Goodbye, Facebook

bye bye facebook

I’ve had a longstanding tradition of ditching all social networks when the last two weeks of classes come by. In fact, I’ve gone so far as to install browser extensions that let me block websites completely; so I’m not tempted to try and visit while I’m working. While this may initially seem like something crazy to attempt, it actually has helped me to increase focus, study time and energy – at a time that I need it most. If you’re interested in doing something like this, here’s what I do.

Block the sites

Let’s face it, we’re creatures of habit. Writer Grace Boyle puts it succinctly:

We are creatures of habit. We find comfort in regularity. When something out of the ordinary comes along, forces us to dig deep and make a U-Turn instead of keep going straight, it’s jarring.

We don’t like change. Nonetheless, change is what’s required for us to achieve our goals of better focus and better grades. We’re not alone, however, and we have some tools that can help us achieves our goals, in the form of browser extensions. These extensions add functionality or, in our case, remove it. This particular extension, Mindful Browsing lets you block websites with a single click and makes you wait a specified amount of time before allowing you to enter again. I’ve found that the wait, even at just a couple minutes, really helps persuade me back to work.

mindful browsing

Now, Mindful Browsing is just available for Safari on the Mac, but I also highly recommend Temporary Site Blocker for Chrome and Site Blocker for Firefox.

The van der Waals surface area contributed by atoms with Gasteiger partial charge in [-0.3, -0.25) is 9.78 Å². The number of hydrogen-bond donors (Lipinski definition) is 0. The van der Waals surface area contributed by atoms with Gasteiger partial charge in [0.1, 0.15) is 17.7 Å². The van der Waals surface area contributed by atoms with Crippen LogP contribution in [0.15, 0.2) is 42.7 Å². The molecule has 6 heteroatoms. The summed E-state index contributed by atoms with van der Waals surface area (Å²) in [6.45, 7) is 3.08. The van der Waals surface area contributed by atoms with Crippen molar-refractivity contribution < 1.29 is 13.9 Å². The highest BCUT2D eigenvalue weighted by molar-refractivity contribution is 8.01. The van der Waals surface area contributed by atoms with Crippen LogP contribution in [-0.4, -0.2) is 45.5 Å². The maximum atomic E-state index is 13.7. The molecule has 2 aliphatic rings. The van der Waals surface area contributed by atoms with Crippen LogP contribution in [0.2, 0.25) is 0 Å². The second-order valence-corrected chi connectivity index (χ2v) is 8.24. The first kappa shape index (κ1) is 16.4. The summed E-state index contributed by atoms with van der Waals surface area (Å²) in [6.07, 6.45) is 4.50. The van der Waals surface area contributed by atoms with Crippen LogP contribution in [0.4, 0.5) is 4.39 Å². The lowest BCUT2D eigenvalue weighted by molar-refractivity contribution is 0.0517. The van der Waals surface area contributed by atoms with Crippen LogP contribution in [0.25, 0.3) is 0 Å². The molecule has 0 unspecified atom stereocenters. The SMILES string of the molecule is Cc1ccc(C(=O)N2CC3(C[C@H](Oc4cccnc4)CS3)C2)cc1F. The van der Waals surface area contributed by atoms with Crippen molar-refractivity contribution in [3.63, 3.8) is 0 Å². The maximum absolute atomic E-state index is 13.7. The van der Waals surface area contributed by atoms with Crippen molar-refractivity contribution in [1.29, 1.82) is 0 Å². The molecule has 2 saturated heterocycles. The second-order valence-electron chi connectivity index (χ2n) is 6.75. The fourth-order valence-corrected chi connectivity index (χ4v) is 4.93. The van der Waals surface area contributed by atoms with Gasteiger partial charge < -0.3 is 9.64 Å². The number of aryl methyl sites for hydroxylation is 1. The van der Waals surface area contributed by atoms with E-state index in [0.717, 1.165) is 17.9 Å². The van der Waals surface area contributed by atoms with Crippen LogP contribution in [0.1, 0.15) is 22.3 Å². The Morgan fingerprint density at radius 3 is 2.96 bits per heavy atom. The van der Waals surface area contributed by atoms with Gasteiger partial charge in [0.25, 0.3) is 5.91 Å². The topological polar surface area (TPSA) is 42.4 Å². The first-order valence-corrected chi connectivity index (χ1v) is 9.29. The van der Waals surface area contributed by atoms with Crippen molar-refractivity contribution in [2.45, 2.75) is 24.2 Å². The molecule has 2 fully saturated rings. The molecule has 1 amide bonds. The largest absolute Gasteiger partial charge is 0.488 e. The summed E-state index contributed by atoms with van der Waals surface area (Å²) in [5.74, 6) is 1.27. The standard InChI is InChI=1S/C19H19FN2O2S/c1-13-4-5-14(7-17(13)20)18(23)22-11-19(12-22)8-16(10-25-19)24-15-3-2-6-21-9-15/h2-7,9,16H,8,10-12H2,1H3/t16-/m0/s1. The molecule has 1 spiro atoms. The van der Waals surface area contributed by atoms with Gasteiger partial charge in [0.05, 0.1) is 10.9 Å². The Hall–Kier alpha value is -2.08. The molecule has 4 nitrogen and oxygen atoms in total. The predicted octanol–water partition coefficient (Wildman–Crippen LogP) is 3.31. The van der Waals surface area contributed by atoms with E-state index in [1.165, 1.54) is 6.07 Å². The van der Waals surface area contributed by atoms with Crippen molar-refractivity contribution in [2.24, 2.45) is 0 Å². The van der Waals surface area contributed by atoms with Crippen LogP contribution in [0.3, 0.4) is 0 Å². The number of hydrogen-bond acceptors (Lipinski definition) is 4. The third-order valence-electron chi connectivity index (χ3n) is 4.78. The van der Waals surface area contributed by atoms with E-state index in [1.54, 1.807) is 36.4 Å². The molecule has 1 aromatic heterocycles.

Commit

It should go without saying, but I’m going to say it: you need to really commit to cutting out your social activity if you want to succeed. As someone who has done it several times already, I can promise the results will be good and you don’t really miss as much as you think.

Mobile

But what about when you’re away from your computer? We need to take the battle to your phone as well. During the last two weeks of classes, I delete Facebook, Twitter, Reddit and YouTube apps from my phone. I don’t actually lose any data, all my information is in the cloud, and I’m given a freedom you have to experience to understand. My phone changes from a device that occupies each spare moment I have to one that’s a useful communication and scheduling tool.

Do the work

Now that you’ve cut out the big items competing for your time, you can actually get to work. Even though checking Twitter may have only taken up 10 minutes of your time, you essentially start over your mental process when it’s back to whatever you were doing. By giving yourself the opportunity of uninterrupted time blocks to work, you’ll find you’re much more efficient and get much more done.

You can email me with questions at dregerkq@mountunion.edu

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